NASA SBIR 2008 Solicitation


PROPOSAL NUMBER: 08-1 O1.07-8443
SUBTOPIC TITLE: Long Range Space RF Telecommunications
PROPOSAL TITLE: 3D Microfabricated Low Loss Reconfigurable Components

SMALL BUSINESS CONCERN (Firm Name, Mail Address, City/State/Zip, Phone)
Nuvotronics, LLC
3155 State Street
Blacksburg, VA 24060 - 6604
(540) 552-4610

PRINCIPAL INVESTIGATOR/PROJECT MANAGER (Name, E-mail, Mail Address, City/State/Zip, Phone)
Jean Marc Rollin
3155 State Street
Blacksburg, VA 24060 - 6604
(540) 552-4610

Expected Technology Readiness Level (TRL) upon completion of contract: 3 to 4

TECHNICAL ABSTRACT (Limit 2000 characters, approximately 200 words)
Typical communication satellites use traditional waveguide front-end architectures due to excellent electrical performance and high reliability. However, these systems are extremely massive and use large volume mostly due to the low-insertion loss waveguide. Replacement of the waveguide components by microfabricated parts without substantially affecting the electrical performance can lead to a breakthrough in wireless communications.

The overall goal of the proposed SBIR project is to develop low-cost, reliable, miniaturized RF MEMS switch components suitable for a variety of communication subsystems. Two approaches will be investigated. The first approach will be looking at monolithically integrating RF MEMS switches within the PolyStrataTM technology, developed at Nuvotronics in Blacksburg, VA as part of the DARPA 3DMERFS program. This approach should enable disruptive low-loss and high-Q RF components from S-band up to W-band. The second approach will rely on state of the art known good RF switches to be assembled on the low loss PolyStrata backplane. This second approach will provide lower loss, higher density and higher power handling than the current RF MEMS components. The proposed technology can be applied to multiple operating frequencies at a minimum cost due to the batch capability of the PolyStrata process.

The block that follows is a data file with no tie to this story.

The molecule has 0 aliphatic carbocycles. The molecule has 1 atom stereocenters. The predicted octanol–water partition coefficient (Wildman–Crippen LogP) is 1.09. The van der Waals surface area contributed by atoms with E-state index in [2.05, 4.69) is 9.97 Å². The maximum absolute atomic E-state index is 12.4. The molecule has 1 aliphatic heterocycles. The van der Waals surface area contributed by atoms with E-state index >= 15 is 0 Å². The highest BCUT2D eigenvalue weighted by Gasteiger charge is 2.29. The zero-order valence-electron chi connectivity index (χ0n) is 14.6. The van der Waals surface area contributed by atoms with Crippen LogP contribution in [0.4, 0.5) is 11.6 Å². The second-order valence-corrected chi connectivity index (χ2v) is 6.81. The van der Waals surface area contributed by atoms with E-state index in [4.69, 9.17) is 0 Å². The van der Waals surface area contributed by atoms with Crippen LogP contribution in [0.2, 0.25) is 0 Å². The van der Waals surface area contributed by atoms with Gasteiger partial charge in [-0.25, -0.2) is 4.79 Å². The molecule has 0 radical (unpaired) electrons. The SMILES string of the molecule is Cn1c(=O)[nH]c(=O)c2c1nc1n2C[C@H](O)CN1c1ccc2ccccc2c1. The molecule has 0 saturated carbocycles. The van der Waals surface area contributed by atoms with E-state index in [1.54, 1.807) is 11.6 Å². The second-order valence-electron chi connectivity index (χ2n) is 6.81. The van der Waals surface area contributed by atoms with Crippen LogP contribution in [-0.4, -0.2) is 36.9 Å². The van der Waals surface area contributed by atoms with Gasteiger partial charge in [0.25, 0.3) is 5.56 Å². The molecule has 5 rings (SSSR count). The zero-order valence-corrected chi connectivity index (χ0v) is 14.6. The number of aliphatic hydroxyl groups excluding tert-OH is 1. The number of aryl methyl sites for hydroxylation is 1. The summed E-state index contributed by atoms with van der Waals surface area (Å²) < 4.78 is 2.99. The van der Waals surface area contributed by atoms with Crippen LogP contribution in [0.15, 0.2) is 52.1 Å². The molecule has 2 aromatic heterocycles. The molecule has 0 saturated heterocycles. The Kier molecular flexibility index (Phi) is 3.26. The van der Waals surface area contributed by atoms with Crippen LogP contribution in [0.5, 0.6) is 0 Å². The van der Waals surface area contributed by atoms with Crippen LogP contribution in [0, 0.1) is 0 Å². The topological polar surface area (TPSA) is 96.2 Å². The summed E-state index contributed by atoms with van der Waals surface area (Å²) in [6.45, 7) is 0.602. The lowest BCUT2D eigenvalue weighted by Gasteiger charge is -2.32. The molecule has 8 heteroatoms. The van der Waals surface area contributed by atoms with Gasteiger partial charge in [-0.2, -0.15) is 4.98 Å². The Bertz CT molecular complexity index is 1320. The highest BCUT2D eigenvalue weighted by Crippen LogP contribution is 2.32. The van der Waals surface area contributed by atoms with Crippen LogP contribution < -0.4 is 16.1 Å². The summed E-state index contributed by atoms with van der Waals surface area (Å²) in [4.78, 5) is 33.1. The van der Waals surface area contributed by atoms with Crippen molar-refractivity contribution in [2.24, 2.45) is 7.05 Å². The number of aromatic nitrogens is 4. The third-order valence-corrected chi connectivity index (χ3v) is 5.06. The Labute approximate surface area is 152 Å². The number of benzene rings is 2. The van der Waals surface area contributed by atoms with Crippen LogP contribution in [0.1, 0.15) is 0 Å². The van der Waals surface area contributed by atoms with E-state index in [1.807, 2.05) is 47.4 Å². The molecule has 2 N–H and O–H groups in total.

POTENTIAL NASA COMMERCIAL APPLICATIONS (Limit 1500 characters, approximately 150 words)
NASA has identified several application needs for the proposed innovations relating to Long-range RF Telecommunications. Current X-band antennas used have the disadvantage of being limited (large) in size and mass as well as data rate (low). Ability to increase the frequency to Ka-band will provide available spectrum, smaller payload, and higher data rate. Our proposed innovation will deliver switch components to the desired higher frequencies, thus achieving some of the desired benefits. Nuvotronics is proposing in this SBIR to leverage the PolyStrata technology to create solutions for both digital and analog phase shifting as well as for tunable filters at from KA to W-band. Therefore, our proposed innovation will deliver switch components to the desired higher frequencies, thus achieving some of the desired benefits.

POTENTIAL NON-NASA COMMERCIAL APPLICATIONS (Limit 1500 characters, approximately 150 words)
Markets for analog and digital phase shifters include Microwave Solid-State Power Amplifiers, SSPAs for high-power TWT replacements also typically require phase-shifters as used in microwave transmitters and radar systems. A significant market is electronically scanned antennas which have broad applicability for both commercial and military applications. ESA markets include advanced military radars, cellular base stations, satellite communications, and automotive anti-collision radar. Unique to our approach is the potential to obtain both digital as well as analog operation. This can allow one product to meet requirements for low-cost and simple digital beam forming networks where basic several bit operation is needed as well as for high-resolution analog applications where the control and feedback circuitry for the analog shifting is desired.

Our proposed tunable filters are applicable for both microwave and mobile communications receivers for band and frequency selection, for sensors and analytical tools, and for test and measurement equipment.

NASA's technology taxonomy has been developed by the SBIR-STTR program to disseminate awareness of proposed and awarded R/R&D in the agency. It is a listing of over 100 technologies, sorted into broad categories, of interest to NASA.


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